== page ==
U.S. Ski Team shaken by deaths of young racers in Austria avalanche

U.S. Ski Team mourns loss of Olympic hopefuls
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Story highlights

  • "I haven't cried like this in a very long time," a U.S. Ski Team member says
  • She describes Ronnie Berlack and Bryce Astle as "funny oddballs, great teammates"
  • Astle's friend and fellow skier calls him "sunshine on a cloudy day"

(CNN)They were two rising stars of American skiing -- colorful personalities with bright hopes for the future.

Their deaths in an avalanche at a resort in the Austrian Alps have left their friends on the U.S. Ski Team in shock.
    "I haven't cried like this in a very long time," Katie Ryan, a member of the Alpine B Team, wrote on her blog, in a post titled "Ski in Peace Boys."
    Ronnie Berlack, 20, and Bryce Astle, 19 were two development-level ski racers who were among six people skiing when the avalanche struck. The four others were able to ski out of danger.
    "The sudden deaths of Ronnie and Bryce will shake the entire Ski Racing community as it has shaken me," Ryan wrote on her blog.
    "They were funny oddballs, great teammates and fierce competitors. I have no doubt they would have gone on the race World Cup and beyond," she wrote. "My heart breaks for their families, for the teammates who witnessed it all and for their coaches."
    It's a "very sad day for the U.S. Ski Team, said head men's coach Sasha Rearick on CNN Tuesday. "We're holding strong as a family together. For sure it's been an emotional 24 hours."
    Coach remembers skiers killed in avalanche
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    Coach remembers skiers killed in avalanche 04:49
    Hopes for future
    In his last post on Instagram, Astle hinted at his hopes for the coming year and beyond.
    "2014 was definitely badass...but 2015 will be badasser," said his caption on a photo of sunlight bursting over craggy snow-covered mountains.
    The post, from five days ago, said he had ended the year at the Alta Ski Area in Utah and was next heading "off to Europe!"
    One of the hashtags he added was #roadtopyeongchang, a reference to the 2018 Winter Olympics in Pyeongchang, South Korea.
    Astle, from Sandy, Utah, had been invited to train with the development team. He was 13th in giant slalom at the U.S. Alpine Championships last March, ending as the top junior.
    Skier Devin Davis, who roomed with Astle at U.S. nationals, called him "sunshine on a cloudy day."
    "He showed me the joy of the sport and the love and the passion and made me want to come back and keep skiing," Davis told CNN affiliate KSL.
    "Brice always had a smile on his face, always enjoyed whatever he was doing -- whether it was training hard or hanging with friends," said Rearick.
    Berlack, from Franconia, New Hampshire, was named to the U.S. Ski Team's Development Team after a spring 2013 tryout camp. He finished 11th in downhill and 17th in super G at the 2013 U.S. Alpine Championships in Squaw Valley, California.
    An autographed photo of Berlack hangs in Franconia Village Store. "He was a fine young man," owner Steve Heath told CNN affiliate WMUR. "Always had a big smile on his face. We're always real happy to see him. The type of kid that would come in and say, 'Hi Steve,' and look right at you.'"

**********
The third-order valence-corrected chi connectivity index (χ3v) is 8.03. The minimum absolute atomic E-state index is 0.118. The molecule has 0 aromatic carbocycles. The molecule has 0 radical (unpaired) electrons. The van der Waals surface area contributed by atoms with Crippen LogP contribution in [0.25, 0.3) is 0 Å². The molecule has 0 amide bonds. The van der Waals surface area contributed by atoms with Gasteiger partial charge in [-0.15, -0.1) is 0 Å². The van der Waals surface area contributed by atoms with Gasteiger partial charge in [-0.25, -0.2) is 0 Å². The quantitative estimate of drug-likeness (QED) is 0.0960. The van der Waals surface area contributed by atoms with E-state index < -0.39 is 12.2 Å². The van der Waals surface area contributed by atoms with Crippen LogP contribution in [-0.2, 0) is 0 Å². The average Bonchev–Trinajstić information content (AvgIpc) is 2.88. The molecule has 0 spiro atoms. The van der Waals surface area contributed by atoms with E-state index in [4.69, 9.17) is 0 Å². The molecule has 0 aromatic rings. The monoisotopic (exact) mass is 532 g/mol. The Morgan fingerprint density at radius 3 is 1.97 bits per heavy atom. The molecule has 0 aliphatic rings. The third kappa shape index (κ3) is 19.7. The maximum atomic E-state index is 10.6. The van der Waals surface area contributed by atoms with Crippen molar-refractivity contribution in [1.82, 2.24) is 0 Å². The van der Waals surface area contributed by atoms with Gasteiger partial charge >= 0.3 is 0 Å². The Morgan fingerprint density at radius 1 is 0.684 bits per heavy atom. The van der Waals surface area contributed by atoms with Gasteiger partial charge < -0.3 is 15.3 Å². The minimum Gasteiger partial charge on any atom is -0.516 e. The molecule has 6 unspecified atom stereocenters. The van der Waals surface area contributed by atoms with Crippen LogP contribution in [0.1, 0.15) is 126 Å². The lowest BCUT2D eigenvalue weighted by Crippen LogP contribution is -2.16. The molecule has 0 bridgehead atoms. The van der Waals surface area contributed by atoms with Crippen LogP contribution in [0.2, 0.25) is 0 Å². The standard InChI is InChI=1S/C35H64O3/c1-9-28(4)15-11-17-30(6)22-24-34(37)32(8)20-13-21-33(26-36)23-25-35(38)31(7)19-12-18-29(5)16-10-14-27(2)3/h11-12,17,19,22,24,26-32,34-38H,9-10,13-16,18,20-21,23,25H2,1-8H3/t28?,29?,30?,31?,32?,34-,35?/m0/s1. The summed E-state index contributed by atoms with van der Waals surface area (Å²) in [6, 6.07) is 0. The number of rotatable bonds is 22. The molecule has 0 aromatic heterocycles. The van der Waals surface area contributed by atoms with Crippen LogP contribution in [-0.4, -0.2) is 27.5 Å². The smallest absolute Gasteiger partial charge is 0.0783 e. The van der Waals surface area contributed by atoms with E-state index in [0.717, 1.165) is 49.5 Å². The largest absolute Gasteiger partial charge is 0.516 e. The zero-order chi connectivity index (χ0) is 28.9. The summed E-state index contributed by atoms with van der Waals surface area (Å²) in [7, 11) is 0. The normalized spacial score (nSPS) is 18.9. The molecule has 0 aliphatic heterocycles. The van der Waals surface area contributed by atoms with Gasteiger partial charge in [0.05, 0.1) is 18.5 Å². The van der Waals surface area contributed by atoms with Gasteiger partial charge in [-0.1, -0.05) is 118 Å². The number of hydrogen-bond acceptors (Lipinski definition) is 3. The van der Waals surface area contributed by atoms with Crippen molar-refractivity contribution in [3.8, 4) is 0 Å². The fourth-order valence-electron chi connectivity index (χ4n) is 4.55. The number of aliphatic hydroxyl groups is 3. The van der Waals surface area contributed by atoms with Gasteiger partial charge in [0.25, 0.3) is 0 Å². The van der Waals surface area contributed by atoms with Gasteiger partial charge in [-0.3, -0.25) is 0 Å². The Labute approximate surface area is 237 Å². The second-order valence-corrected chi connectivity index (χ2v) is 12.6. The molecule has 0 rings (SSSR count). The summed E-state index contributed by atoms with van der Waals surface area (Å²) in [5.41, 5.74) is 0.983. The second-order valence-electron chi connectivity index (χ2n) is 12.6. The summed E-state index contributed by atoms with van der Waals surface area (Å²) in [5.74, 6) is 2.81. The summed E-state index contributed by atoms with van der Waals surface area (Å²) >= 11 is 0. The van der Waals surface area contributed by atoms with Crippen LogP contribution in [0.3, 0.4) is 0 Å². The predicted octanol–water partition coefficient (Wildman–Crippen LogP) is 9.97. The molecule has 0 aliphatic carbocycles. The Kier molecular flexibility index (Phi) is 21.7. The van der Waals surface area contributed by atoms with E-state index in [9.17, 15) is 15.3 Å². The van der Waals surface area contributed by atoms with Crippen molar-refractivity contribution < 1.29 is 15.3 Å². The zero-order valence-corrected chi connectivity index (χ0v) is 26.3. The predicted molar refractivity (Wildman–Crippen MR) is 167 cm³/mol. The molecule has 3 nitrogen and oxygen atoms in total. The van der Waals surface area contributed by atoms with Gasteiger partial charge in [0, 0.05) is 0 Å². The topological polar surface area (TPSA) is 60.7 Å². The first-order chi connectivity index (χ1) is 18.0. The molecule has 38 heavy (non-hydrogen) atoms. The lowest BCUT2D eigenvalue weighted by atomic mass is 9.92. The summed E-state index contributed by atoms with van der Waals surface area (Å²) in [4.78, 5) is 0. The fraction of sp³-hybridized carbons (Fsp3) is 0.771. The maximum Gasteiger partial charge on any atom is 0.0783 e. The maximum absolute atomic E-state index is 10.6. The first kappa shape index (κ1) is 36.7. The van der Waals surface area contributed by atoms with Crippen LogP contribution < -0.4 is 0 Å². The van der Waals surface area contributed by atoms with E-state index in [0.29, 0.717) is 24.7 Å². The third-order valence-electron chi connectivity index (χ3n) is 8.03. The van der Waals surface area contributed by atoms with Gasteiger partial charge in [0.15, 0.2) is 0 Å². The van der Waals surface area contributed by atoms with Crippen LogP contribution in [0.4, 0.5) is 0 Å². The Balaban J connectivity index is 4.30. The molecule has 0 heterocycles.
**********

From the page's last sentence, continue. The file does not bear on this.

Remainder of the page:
Heath said Berlack was in the store during the holidays. His parents and sister live in the town, WMUR reported.
    The skier told the store owner that he was heading to Europe to ski the Europa races, the affiliate said.
    Berlack had attended Burke Mountain Academy in Vermont, which released a statement saying that the skier was "loved and deeply respected" and praising his "huge spirit."
    "He was a talent, but more than a talent, he was someone who didn't see limitations," school headmaster Kirk Dwyer told WMUR. "And he thought that if he wanted to achieve something, he just set his mind out to do it, and generally he did."
    "Everyone loved [Berlack's] enthusiasm for being part of the team," said Rearick.
    Rescuers 'tried everything to save them'
    Hansjoerg Posch, a cable car manager at the resort in Soelden where the two Americans were killed, said they and the other four skiers left the safe slopes and went out into an open area Monday.
    There had been a lot of wind over the past few days that had moved new snow into the area before the avalanche, Posch told CNN. The avalanche risk was set at level 3 out of 5, with warnings on TV and radio not to go off piste, he said.
    A team of around 60 rescuers, including dogs and two helicopters, took 40 to 50 minutes to find Astle and Berlack, Posch said, adding that it took so long because the two Americans weren't wearing gear that sends out signals to rescuers after avalanches.
    Four U.S. men's skiers tried immediately to rescue their teammates. "The amount of strength and courage that those individuals demonstrated was remarkable," said Rearick.
    The searchers eventually found the two men about 3 to 4 meters (10 to 13 feet) under the snow, he said.
    The rescue team "tried everything to save them" but without success, Posch said.
    Tom Kelly, the vice president of communications with the U.S. Ski Team, said the four surviving skiers had no injuries -- "none whatsoever."
    Ryan talked on her blog about the risk that skiers face from avalanches.
    "It could have been any one or all of those six boys caught in that avalanche," she said. "It could have been any two of my teammates. It could have been me."